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Demonstration

schmidt

We had two powerful demonstrations in our nation last week. One was lawful, orderly, tedious and impressive. The other was destructive, unlawful, with no clear purpose.

The first was the US Senate runoff election in Georgia. In case you missed it, two Democrats got elected to the Senate in a state that has only elected Republican Senators for the last twenty years.

How did this happen? Pretty simple, really, but awfully hard to accomplish: turnout. Almost as many Georgians voted in the runoff as in the general election in November. Twice as many voted as in the last runoff election in 2008. Georgians showed up at the polls, cast their ballots, actively participated in this representative government.

The state of Georgia ran this runoff election according to their rules; they followed their laws. About half the people’s candidates lost; about half had their guy win. I’m sure there’s disappointment and elation. But the outcome should be seen as a win for us all, if we have any hope for our Republic.

I don’t find this encouraging because “my side” won. It’s really not about whose side wins, it’s about this Republic working for our citizens.

The effort was incredible. Getting people interested in voting, aware of the choice before them, then getting them to the polls or to fill in their absentee ballot is hard work. It takes a lot of organizing, a lot of effort. The effort was made, and the results rewarded the effort.

Yes, the margins were slim, but the outcome was clear.

Doesn’t a turnout like that just thrill you? Doesn’t such voter engagement restore your faith in our Republic?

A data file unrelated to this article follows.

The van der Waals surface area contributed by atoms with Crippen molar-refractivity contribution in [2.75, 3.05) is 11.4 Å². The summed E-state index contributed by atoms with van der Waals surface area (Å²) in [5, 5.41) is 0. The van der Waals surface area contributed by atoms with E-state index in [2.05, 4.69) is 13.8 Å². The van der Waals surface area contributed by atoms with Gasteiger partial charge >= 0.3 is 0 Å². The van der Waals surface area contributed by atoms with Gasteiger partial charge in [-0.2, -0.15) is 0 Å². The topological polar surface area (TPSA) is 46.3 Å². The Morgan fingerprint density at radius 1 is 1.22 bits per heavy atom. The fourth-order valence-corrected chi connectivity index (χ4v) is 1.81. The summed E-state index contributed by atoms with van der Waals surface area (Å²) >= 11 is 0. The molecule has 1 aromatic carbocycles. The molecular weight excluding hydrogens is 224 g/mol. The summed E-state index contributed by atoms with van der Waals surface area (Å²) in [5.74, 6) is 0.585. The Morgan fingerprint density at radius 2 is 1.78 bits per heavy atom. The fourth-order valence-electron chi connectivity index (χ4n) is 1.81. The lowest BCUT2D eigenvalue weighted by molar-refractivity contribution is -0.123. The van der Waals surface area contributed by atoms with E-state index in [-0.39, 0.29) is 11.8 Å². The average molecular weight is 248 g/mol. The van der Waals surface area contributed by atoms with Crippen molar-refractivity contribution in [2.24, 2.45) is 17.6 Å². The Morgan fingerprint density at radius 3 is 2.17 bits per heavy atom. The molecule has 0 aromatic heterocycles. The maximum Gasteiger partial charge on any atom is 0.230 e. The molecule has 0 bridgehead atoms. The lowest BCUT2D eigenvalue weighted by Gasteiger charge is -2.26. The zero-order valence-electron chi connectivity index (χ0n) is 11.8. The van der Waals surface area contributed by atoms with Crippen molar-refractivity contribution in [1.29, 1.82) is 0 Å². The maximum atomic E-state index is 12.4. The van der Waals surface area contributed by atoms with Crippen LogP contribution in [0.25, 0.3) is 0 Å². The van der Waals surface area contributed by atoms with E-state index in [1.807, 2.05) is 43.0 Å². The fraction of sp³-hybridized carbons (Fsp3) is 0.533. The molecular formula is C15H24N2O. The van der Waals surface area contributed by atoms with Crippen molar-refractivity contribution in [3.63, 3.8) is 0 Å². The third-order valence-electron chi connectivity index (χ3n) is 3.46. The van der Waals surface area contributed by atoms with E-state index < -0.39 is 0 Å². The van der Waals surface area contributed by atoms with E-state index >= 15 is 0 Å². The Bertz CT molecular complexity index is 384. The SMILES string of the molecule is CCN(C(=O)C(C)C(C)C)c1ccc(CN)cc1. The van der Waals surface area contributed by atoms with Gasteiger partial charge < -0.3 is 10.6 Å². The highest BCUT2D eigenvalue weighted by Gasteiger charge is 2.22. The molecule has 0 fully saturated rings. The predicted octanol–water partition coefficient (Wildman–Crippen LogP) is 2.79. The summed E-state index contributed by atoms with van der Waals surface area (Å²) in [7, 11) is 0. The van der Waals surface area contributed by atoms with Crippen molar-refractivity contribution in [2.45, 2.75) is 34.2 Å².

If not, then maybe you found the second demonstration more meaningful.

For weeks right wing Trump supporters have talked about “occupy the Capitol” on unregulated, fringe social media sites. President Trump even set the date, January 6th in a tweet he sent out December 6th calling for a “big demonstration” in the Capitol. He knew then, and his followers figured out soon enough, that this date would be when the Electoral College Votes would be certified by Congress.

I’m sure the crowd was encouraged by the actions of many, our President in particular. I can’t help but think that the wave of Republican elected officials who tried to support one state (Texas) suing other states about how they ran their elections also egged the crowd on.

For elected Republicans to abandon one of their fundamental beliefs, state’s rights, to support a demagogue surely signaled that the crowd was correct in their adulation. Heck, even Idaho elected officials jumped on board: Governor Little, both Congressmen, many legislators suddenly needed to follow the roar of a crowd.

State Attorney General Lawrence Wasden was a man with integrity in the face of this furor. He refused to add Idaho’s official imprimatur to this blasphemous document. Boy, did he catch it. But if you’re not making somebody mad, you’re not really standing for something, are you?
Can you imagine Idaho being sued by Oregon on how we run our elections?

As the crowd formed on Pennsylvania Avenue, our President, Donald Trump, called for them to march up to the Capitol. “I’ll be with you”, he promised.

You’ve all seen the videos of the Trump, Confederate, Gadsden (even Idaho) flag waving crowd .as they pushed into the US Capitol building. You’ve seen the pictures of the posturing, pissing and selfie-taking mob.

So, you need to be thinking right now how these two demonstrations touched your heart. If the boring slog of talking to neighbors, or strangers about the importance of their vote doesn’t touch you, then I must say, I fear for our Republic. If instead you were roused and supportive of the riot trying to disrupt our legal processes, maybe this Constitutional form of government just doesn’t suit you. We need to be deciding, each of us.
 

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